Uberrimae Fidei is a legal doctrine, the Latin for ‘utmost good faith.’

Predominantly a feature of insurance contracts (although not exclusively), it imposes on obligation upon the parties to the contract requiring absolute disclosure of all relevant particulars both at the time of the contract being executed and subsequently during its term. However, the vast majority of the cases that end up in court are in respect of non-disclosure of relevant information or particulars by the insured.

To date, if that ethical standard was violated, the legal remedy imposed by the courts was to effectively void the policy and refuse to enforce payment of any claim. What in reality happened of course was that the insurer simply refused to pay, cited breach, and left the claimant the option of either accepting it or challenging it. Few of course, have the wherewithal prosecute a challenge and what’s more, of those few, only those with a better than average chance of success would seriously consider litigating against an insurance company given the potential costs such an action may incur.

That stance though, was stood on its head recently when the Supreme Court in the United Kingdom (SC) refused an appeal to overturn an award of damages made in the county court that arose from the following:

The claimant was a site supervisor for a house building company who claimed around $1.5 million in damages for a work-related injury. During his rehabilitation period, he was filmed by the insurer going about his daily business without impediment and it was clear from the evidence garnered that his claim was greatly exaggerated. The insured though, did suffer serious injury from the accident; it resulted in two fractures and two operations.

When the case went to court, the insurer sought to have the claim struck out in its entirety, part of its argument being that without such sanction, there was no visible deterrent to future fraudulent claims.

The claimant’s counsel argued that was that whilst there was admittedly exaggeration with the original claim, that did not, or should not, negate the valid elements of it.

The county court held that this argument had merit and awarded a significantly reduced sum of $157,000 to the insured as a gross figure. From that were to be deducted costs and benefits already received, with the likelihood being the insured would see little if any of that money. The court recognised the non-meritorious elements of the claim and dealt with them accordingly.

The insurer appealed the award, seeking to void the claim. Upon review the SC, possibly surprisingly, found favour with county court judge’s award.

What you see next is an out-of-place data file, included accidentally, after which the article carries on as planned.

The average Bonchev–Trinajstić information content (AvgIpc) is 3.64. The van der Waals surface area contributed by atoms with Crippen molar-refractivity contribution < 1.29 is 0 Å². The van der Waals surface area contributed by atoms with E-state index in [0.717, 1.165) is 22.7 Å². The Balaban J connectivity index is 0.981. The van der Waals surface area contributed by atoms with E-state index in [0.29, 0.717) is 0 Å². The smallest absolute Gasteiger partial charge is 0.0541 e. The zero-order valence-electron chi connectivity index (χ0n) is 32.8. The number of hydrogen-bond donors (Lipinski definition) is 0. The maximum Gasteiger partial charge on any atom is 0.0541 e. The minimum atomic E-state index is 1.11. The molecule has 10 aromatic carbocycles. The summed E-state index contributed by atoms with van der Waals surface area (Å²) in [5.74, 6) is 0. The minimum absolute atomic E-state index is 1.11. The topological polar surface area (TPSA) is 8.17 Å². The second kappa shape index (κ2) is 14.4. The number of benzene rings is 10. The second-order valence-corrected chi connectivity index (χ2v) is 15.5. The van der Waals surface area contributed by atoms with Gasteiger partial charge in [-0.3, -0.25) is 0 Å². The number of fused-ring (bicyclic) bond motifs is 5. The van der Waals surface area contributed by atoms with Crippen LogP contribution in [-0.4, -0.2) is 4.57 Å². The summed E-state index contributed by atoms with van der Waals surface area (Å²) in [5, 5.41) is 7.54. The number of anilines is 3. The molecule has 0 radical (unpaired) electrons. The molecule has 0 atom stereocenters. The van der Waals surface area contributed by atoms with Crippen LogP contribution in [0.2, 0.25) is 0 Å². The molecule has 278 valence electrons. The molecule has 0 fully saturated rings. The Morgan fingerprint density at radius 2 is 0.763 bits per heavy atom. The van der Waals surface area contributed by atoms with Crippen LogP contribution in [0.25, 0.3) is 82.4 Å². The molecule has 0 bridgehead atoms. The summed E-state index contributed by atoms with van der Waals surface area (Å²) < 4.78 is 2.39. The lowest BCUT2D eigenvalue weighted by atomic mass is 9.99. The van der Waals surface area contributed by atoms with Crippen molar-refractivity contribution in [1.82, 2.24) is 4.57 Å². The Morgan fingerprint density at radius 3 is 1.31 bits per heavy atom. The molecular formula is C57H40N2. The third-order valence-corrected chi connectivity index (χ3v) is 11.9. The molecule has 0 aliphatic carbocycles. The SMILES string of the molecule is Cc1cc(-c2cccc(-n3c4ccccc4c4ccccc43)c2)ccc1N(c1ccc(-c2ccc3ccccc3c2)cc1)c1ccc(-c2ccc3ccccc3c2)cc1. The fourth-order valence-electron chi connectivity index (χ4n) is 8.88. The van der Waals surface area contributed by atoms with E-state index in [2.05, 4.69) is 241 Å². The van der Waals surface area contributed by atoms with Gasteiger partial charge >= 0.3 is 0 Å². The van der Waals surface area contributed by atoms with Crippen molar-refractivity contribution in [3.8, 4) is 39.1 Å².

The SC’s main contention was that ‘punishment’ for the exaggerated elements was adequately dealt with by reasonable assessment of the damages in cognisance of the non-meritorious elements and with a concomitant diminution thereof. The SC saw no need to dismiss the claim in its entirety, which would constitute a ‘throwing out of the baby with the bathwater’ but acknowledged that this may be a remedy in exceptional circumstances that the court had the right to exercise.

Now, as a legal doctrine, effectively enshrined in common law, the historic approach was persuasive but not binding and as the common law, does, it has now evolved. This, though, is also now an implied term in any (UK-based) insurance contract and as such, contravention of it stands as a breach of contract. Notwithstanding its status, the assessment of damages remains broadly the same.

At first glance, one might think the doctrine as it has stood for some time now (implied term notwithstanding) ought to be persuasive, but upon reflection there is a logic to the SC’s ruling.

Damages claimed are rarely 100 per cent accurate; that is why 100 per cent recovery is rare. Granted, this was an extreme case (and begs the question of a fraud, which is separate matter altogether and no doubt a further measure that the insurer may pursue at its discretion). But relying on the court to exercise its discretion in awarding damages that reflect the context of a particular case is already a circumstance that exists.

If a claimant (or respondent) unnecessarily costs the court time and money, for example by failure to attend or through progressing issues that have no reasonable expectation of success the court can and does, reflect that behaviour when assessing the award of damages and costs.

The approach taken by the SC in the instant case, is in reality no different.

I thought most insurance contracts already did, but I suspect now that contracts going forward will have the ‘Uberrimae Fidei’ obligation as a very clear contractual condition (as opposed to an implied term) a fundamental term, breach of which will be fatal to contract and which will avoid the opportunity for the above decision to be persuasive.